We spent the best part of 8pm-1am talking to a couple tutors, and dissecting the brief, the objects, and talking about ideas. My two teammates had strong ideas, and quite abstract, something which I am not use to so I just sat there trying to take it all in, process and understand. Around the 10pm-mark I started to really feel the effects of the last few weeks which has consisted of bad sleeping, long hours and minimal days to fully rest, so I was exhausted and ready for bed. Not wanting to turn-in before my group mates even mentioned bed, I tried to focus and offer my thoughts, which was hard as I couldn’t brain at times. 1am rolled around and it appeared to only be a couple teams in the studio space, with many electing to go to bed, or even go off campus to continue working in the comfort of their own home. We called it a night, and I adjourned to the dedicated sleeping space SONA Monash had provided. Tip-toeing in, not wanting to wake the sleeping architecture students (which is a rare sight), I flopped into the bean bag, pull the blanket over and………..

I fell asleep quite quickly, however it wasn’t a restful sleep, waking up numerous times either to the sound of phone alarms or people walking and/or talking. 7am came and those of us remaining in the sleep-room were woken up with the request of campus security, so I sluggishly wandered back to the desk, cracked open a Red Bull and tried to gather my thoughts. Before we left the night before we gave ourselves the task of having 3 concepts that revolved around the idea for the morning, so I spent some of the morning sketching those out while waiting for my teammates to arrive. My teammates arrived, bright-eyed as they had a new idea which they were very excited about. They were more excited than a child on raspberry cordial. They were more excited than a kid on Christmas morning… They were more excited than an architecture student handing in their final submission.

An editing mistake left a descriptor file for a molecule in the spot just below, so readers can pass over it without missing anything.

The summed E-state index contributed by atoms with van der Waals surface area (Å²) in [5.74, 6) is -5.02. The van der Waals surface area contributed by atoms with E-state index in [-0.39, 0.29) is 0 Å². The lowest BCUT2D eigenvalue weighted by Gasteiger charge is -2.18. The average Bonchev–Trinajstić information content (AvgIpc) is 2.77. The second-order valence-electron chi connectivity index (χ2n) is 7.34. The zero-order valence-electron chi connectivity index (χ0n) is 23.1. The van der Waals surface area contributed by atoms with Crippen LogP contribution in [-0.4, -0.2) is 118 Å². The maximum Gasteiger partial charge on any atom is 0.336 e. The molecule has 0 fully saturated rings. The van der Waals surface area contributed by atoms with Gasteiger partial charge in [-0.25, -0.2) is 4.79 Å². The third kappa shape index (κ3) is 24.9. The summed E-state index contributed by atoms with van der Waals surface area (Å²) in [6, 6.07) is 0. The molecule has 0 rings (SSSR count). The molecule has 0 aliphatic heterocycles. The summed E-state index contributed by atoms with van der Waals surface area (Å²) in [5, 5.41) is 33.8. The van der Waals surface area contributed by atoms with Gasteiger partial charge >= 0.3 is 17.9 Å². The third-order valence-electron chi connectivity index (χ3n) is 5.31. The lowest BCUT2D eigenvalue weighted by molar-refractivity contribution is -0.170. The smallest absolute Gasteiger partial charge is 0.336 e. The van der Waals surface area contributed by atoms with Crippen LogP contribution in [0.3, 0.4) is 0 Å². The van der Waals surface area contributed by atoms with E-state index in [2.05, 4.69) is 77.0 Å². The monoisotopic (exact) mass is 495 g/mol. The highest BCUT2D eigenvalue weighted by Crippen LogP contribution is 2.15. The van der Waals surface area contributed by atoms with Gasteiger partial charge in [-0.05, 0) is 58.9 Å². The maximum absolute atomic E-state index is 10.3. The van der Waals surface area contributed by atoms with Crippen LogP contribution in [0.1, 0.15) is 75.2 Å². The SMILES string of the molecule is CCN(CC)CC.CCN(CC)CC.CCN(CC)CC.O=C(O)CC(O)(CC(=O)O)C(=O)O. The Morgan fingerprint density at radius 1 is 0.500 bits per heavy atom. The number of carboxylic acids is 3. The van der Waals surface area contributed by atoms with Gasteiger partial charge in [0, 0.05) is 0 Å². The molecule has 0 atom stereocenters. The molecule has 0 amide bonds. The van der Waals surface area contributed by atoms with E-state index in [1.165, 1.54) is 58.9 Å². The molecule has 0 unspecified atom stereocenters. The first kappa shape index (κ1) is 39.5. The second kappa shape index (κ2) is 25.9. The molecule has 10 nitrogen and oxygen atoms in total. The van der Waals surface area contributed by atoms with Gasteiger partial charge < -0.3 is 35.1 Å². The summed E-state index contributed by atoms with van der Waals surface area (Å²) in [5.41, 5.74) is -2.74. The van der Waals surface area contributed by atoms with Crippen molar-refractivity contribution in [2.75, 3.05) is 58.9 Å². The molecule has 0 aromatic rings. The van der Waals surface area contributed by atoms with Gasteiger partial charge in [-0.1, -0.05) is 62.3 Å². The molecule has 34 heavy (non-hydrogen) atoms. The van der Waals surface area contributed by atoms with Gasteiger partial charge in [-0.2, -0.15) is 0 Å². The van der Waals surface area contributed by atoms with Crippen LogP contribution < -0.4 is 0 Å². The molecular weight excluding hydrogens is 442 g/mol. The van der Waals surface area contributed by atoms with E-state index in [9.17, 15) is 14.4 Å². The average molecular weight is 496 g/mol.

Their idea? A heist! We would plan to steal the objects from the museum and redistribute to the public as a way of fully liberating these items from the context of a museum. After some crazy ideas that we could do while presenting, we started to develop the idea, with 9 hours remaining. Researching the museum, obtaining plans, looking up classic heist movies and further research into the objects, this was starting to turn into a rather strong idea with some humour to back it up if all-else failed. After some lunch, and cracking another Red Bull, we kept at it, developing blue prints and discussing which method was suited for which object.

As time ticked, we started to develop our collage images and Gumtree ad, along with writing the presentation. The last two hours, which the cruel organisers thought it’d be great to put a count down clock on the projector, was spent in a mad dash in compiling, writing, Photoshopping and working out the logistics of the presentation. Those last couple hours, especially the final hour, EVERYONE was in stress-mode, with organisers helping students, students scrambling to finish and some teams returning to campus. With 30 minutes remaining we did a quick test run of the presentation and the speech a teammate wrote, ensuring what was being said matched with the slides and vice-versus. Some minor touch ups we put the compressed 9.2mb presentation the provided Wood Solutions usb and submitted.


The competition officially ended at 7pm, and by my observations, everyone submitted before closing time. You could feel the sense of relief in the room, and see the tiredness in the faces of many students, including my own. A much welcomed [and needed] Nandos dinner was served, then we all gathered for a brief message and were introduced to our judges. Due to an amazing response of students this year, the studio was split in two, and the teams and judges were split in half. We were second-last  in our pool, so we spent the time watching a couple presentations, printing our speech and working out who would be saying what.